Historical Plaque Properties


Thomas Holiday Jr. - Business Owner
35 Front Street
Stratford, ON

In 1907 a new house was built just south of the river at the corner of Front and Ballantyne Streets by Alfred McLoy who owned Lot 3 and a northerly portion of the adjoining Lot 2 on Front Street. He did not live in the house which was subsequently purchased by Thomas Holliday Jr., a prominent Stratford business man who moved in with his wife, Isabella Maude Ross, their daughter Mary, age 10 and son, William Bradley, who was then 7 years old.


Thomas Holliday Jr. was born in Stratford in 1871, the first son of Thomas Holliday Sr., then the proprietor of the Corn Exchange Hotel and who had just commissioned a Stratford architect Alexander Hepburn to design what would become the Royal Hotel on Wellington Street. Shortly afterwards Thomas Sr. and his wife, Mary Ann Guy, took up residence in Downie Township (Perth South), where they would have 9 more children to complete their family of 6 daughters and 4 sons. The Holliday family’s property, (Lot 7, Concession 1) is now the site of the Stratford Perth Museum and the new location (2014) for the Stratford Perth Archives.

In 1890 a young Thomas Jr, became the owner of a local Stratford company the Stratford Bridge and Iron Works on Erie Street which initially produced agricultural implements. He developed it into a highly successful manufacturing business that produced structural components for the iron and steel bridges which the company built across, Ontario and in other parts of the developing country. By 1898 the two storey factory located at 91-97 Erie Street on the east side, just north of St Patrick Street, which included a blacksmith shop, a moulding  shop and a foundry, and employed 50 workers, was also turning out wind-mills which powered the lift pumps used for in-ground wells, grain grinders and iron and steel construction materials. It was clearly an essential business in those pioneer days.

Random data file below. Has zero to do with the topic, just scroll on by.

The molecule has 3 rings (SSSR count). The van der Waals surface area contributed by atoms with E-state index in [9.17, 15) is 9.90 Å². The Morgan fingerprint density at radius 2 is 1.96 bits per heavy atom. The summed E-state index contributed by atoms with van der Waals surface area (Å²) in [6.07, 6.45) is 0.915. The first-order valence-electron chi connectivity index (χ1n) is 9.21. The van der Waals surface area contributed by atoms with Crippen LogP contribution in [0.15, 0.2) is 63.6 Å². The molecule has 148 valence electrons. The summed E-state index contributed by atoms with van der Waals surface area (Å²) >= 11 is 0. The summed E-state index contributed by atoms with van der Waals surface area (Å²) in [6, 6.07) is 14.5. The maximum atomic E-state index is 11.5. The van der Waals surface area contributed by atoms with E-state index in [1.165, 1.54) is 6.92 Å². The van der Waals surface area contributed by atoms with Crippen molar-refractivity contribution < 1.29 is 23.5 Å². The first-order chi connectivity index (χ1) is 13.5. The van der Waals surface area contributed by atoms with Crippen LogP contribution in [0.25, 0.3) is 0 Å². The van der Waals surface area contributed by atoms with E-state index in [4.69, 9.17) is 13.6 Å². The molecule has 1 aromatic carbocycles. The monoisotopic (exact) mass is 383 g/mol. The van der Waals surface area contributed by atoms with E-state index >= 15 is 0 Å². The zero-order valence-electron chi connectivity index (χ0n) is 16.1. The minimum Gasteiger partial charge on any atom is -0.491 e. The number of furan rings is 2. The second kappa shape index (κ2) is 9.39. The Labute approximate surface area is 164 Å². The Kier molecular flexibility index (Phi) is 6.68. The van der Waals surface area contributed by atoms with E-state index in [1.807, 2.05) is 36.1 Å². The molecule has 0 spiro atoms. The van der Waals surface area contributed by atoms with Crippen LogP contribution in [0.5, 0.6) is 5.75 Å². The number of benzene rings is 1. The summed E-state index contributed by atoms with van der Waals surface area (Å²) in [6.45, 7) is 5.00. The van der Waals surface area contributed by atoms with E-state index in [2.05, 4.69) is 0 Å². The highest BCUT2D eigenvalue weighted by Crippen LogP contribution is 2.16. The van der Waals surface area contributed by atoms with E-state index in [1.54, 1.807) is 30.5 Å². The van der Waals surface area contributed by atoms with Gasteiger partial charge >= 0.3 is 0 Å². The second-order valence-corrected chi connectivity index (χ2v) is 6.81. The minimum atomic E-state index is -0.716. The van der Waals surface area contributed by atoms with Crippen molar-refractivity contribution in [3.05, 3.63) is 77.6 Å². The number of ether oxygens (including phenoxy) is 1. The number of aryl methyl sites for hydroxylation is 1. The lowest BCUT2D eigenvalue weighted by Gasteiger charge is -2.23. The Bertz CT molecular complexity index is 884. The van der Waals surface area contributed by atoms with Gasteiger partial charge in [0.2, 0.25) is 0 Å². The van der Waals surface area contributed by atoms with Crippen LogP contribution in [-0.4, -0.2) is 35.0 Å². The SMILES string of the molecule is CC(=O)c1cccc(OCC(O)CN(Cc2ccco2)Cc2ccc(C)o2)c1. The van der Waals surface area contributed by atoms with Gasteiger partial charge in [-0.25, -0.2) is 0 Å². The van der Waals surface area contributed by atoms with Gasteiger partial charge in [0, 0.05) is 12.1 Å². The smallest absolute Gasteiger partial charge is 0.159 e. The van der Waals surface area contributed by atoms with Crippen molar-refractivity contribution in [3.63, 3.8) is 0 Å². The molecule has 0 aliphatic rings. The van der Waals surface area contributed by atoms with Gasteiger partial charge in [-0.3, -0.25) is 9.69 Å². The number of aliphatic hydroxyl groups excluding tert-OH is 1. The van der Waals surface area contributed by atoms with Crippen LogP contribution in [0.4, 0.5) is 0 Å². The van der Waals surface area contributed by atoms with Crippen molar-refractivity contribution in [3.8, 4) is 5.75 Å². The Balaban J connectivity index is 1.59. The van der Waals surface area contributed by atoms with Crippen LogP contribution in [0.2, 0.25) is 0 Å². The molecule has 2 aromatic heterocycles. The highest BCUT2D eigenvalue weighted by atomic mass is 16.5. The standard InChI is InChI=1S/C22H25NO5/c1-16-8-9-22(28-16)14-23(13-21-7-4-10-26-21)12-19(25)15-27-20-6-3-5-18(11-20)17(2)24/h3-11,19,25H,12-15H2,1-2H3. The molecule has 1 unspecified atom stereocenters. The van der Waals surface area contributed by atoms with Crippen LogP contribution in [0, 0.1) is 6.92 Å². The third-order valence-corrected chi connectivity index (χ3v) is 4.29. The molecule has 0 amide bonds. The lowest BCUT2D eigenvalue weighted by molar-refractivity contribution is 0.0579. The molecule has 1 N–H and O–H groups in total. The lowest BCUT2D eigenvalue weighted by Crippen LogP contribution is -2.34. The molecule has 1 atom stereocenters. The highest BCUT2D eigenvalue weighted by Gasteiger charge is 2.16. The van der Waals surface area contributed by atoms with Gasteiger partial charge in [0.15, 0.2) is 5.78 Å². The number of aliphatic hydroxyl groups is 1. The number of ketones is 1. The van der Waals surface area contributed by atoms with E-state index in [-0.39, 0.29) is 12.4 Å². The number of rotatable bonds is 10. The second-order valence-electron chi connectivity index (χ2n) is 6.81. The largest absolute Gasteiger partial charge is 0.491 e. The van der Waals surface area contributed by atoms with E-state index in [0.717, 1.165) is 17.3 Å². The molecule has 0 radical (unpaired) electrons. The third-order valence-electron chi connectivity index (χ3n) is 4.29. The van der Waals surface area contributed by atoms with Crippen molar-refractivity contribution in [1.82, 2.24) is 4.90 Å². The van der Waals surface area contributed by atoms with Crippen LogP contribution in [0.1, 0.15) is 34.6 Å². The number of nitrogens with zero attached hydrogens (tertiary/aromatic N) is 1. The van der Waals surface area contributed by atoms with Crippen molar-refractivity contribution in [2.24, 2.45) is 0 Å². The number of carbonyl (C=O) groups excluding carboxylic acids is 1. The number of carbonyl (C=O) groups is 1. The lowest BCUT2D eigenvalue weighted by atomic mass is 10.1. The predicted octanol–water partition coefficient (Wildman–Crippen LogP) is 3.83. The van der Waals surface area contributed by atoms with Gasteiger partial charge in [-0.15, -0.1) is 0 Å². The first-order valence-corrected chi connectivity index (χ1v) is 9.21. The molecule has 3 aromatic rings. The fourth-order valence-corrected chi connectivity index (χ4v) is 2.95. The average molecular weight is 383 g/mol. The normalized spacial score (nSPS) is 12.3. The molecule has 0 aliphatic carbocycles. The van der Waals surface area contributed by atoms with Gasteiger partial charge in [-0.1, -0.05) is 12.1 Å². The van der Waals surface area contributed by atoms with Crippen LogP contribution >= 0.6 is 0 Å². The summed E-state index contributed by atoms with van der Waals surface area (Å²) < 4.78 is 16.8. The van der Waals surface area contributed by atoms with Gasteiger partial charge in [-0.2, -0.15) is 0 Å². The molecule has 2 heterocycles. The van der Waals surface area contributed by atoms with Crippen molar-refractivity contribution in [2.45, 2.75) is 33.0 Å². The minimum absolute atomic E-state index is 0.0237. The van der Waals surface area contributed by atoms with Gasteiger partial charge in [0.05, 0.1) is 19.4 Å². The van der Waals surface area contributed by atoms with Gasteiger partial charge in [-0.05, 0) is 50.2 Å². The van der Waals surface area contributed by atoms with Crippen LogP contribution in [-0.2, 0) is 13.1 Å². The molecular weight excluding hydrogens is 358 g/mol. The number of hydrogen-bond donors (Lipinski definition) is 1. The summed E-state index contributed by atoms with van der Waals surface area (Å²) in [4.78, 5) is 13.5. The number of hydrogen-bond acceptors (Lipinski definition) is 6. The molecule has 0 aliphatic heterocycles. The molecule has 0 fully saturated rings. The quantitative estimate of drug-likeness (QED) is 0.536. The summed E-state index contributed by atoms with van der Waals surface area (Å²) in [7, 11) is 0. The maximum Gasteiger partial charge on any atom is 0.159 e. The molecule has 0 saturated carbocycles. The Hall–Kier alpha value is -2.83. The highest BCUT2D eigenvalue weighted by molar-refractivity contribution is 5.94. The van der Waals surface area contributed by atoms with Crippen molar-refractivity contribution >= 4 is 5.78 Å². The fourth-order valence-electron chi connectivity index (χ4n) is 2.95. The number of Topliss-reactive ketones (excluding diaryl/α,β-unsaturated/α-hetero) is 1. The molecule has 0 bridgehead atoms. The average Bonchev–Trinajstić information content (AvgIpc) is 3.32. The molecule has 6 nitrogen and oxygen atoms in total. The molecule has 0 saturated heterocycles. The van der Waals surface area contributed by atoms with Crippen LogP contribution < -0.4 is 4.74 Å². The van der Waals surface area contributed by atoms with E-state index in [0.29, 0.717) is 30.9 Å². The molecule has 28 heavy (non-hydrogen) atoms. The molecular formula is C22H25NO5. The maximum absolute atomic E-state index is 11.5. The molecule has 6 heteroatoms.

Thomas and Isabella Maude lived in their Front Street house for many years. In October 1925 their daughter Mary married Charles Stillman, a salesman/manager from St Marys where his father was a butter maker. By 1935, Thomas had retired and Mary and Charles were living with them. Mary’s brother Bradley pursued a career as an accountant. Thomas died in 1948 and Isabella Maude, a year later, in 1849. Both are buried in Avondale Cemetery. The factory building was demolished in 1976 after being the location for various businesses. Part of the space it occupied is now the southerly portion of the Erie Street Parking Lot.